Ecstatic experience as collective bargaining: a participant's reflection

A participant in our course reflects on the socio-political significance of Dionysian rituals as a catalyst for collective liberation and social justice. Through ecstatic experiences, particularly embraced by women in ancient times, these rituals became platforms for challenging patriarchal norms and negotiating for greater rights in a non-confrontational manner. Gathering in nature, participants transcended societal categorizations and embraced an integrative space where empowerment and connection flourished.

Imagine it is a thousand years ago, and you live in a society where the concept of communion prevails amongst individualism. You go with other people from your town to the mountains and sing and praise different gods. Here, the gathering of people has more value than the gathering of numbers.

This is what happened when Dyonisian rites were emerging and with them the notion of ecstatic experiences.

Our current perception of Dionysus is much different than what our ancestors thought of him. This mystical figure is often perceived superficially, ignoring a much more important socio-political dimension that he entails. Usually, there is this shared common interpretation, much like Sir James George Frazer writes in his paradigmatic book The Golden Bough: “The god Dionysus is best known to us as a personification of the vine and of the exhilaration produced by the juice of the grape.”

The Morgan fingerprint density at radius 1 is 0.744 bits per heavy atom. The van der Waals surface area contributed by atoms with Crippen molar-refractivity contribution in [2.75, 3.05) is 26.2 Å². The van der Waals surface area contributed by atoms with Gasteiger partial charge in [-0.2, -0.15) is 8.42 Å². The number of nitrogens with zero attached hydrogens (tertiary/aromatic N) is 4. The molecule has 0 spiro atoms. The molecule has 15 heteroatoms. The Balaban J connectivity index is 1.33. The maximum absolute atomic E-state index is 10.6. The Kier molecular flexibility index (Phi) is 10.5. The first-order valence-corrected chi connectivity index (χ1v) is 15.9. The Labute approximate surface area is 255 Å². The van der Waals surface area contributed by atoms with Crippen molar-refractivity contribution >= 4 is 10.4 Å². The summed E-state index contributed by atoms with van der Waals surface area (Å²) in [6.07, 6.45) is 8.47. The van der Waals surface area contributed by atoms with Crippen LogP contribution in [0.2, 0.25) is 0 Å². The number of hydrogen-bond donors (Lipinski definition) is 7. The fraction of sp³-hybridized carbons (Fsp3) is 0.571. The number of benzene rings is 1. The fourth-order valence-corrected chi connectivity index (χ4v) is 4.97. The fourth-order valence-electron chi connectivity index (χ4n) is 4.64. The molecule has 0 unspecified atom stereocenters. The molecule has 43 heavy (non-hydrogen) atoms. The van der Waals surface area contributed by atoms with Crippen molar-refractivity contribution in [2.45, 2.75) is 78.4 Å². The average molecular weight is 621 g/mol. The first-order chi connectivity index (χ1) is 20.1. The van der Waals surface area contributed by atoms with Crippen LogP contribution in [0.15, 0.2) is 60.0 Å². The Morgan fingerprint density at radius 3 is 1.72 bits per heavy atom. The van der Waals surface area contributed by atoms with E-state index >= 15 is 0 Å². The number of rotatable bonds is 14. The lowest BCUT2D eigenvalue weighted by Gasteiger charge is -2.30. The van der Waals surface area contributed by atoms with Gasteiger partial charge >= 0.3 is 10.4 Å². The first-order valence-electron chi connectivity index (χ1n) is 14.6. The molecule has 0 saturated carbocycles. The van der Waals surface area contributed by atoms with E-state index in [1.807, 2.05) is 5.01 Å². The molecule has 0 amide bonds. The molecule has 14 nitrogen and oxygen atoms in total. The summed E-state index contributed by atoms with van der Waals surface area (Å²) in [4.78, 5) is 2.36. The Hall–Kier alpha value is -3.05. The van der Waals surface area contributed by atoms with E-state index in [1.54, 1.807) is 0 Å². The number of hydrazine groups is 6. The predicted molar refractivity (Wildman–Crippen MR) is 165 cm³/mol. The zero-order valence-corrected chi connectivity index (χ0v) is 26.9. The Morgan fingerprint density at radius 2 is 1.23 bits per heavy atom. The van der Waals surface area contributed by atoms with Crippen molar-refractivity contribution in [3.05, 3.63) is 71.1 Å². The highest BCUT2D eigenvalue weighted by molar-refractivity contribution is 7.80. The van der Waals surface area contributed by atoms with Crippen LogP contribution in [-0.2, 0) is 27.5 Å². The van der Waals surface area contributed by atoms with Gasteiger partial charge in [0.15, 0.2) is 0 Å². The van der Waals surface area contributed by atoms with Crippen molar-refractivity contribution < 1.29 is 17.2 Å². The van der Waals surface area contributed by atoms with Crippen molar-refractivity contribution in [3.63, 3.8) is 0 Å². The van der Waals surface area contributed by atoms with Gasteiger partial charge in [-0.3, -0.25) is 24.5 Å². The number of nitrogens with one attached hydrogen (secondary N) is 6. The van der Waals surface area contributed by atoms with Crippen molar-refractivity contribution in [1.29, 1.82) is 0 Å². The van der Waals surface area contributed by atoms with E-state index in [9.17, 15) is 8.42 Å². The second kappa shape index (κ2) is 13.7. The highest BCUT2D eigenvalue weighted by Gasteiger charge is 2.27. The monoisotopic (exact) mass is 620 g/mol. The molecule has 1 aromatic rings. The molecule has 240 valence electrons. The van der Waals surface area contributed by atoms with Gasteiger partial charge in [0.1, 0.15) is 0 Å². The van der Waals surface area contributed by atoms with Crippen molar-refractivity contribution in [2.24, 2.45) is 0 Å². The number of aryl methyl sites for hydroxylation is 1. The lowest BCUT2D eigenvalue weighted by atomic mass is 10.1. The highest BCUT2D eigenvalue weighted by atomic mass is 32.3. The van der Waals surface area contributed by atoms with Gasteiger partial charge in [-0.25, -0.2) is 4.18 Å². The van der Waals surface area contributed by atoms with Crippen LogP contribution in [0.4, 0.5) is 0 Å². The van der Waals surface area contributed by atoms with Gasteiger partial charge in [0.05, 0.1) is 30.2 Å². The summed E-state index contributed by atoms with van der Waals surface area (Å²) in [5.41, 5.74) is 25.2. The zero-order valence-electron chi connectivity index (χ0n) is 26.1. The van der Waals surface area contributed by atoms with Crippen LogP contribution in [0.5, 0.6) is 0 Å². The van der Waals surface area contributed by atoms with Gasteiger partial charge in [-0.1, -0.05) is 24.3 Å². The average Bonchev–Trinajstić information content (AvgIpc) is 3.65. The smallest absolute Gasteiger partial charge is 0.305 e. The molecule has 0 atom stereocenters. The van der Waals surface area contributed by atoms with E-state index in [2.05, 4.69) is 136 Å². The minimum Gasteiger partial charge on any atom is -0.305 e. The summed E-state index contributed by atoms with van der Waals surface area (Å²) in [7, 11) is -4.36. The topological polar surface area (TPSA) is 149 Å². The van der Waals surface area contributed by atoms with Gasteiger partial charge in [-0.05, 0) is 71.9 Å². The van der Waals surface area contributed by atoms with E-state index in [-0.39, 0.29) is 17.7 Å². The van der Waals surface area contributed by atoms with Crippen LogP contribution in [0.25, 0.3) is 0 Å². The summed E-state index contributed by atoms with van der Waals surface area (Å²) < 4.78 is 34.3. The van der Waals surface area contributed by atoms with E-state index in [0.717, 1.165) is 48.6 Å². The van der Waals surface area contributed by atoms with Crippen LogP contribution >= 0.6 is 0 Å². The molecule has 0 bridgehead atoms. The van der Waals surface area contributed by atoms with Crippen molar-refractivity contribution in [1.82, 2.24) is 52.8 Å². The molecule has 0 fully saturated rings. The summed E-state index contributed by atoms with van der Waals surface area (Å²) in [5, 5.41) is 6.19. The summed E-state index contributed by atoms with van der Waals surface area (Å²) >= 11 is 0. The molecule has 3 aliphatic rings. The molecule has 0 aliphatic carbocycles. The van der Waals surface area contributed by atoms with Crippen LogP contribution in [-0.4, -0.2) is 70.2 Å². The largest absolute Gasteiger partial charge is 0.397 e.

Here, the gathering of people has more value than the gathering of numbers.

This was my idea of him, in line with the public knowledge that Dionysus’ main forte was his relationship with wine, drunkenness, and wildness. He is often best known to us portrayed as the god that represents festivity, carnal desires, ritual madness, and insanity. While this may be true – to a certain extent – it neglects the deeper side of the Dyonisian rites: a pioneer movement for collective liberation.

Humanity – as we know it – operates between hierarchical rules of oppressors and oppressed, and the struggle to create a just world is as relevant now as it was in 400 BC. This justifies the importance of the Dyonisian rites that gained prominence in antiquity, in which the excess that often accompanied this ancient deity could be understood as a movement of negotiation for social justice with the centers of power.

Women were at the forefront of this movement, challenging the patriarchal conceptions of their time. According to Layne Redmond in When The Drummers Were Women: “In Crete and Greece, the maenads, female worshipers of Dionysus, used wine as a sacred intoxicant equivalent to the blood of the god, as they danced to the sound of the flute and frame drum.” Together they could rejoice for better days, drinking this special wine, mixed with psychedelic substances like seeds, plants, and mushrooms, in rituals measured by dreams and actions, dancing through the night for a higher value guided by an ecstatic experience. For to dream of equality is to take action and gather to get it.

These women with their ancient wisdom understood this, and supported by their dyonisian beliefs were some of the first vision seekers to develop communal dancing as a form of delving into other realms of consciousness, and by doing so, to realize that ecstatic experiences can be powerful grounds to create collective bargaining.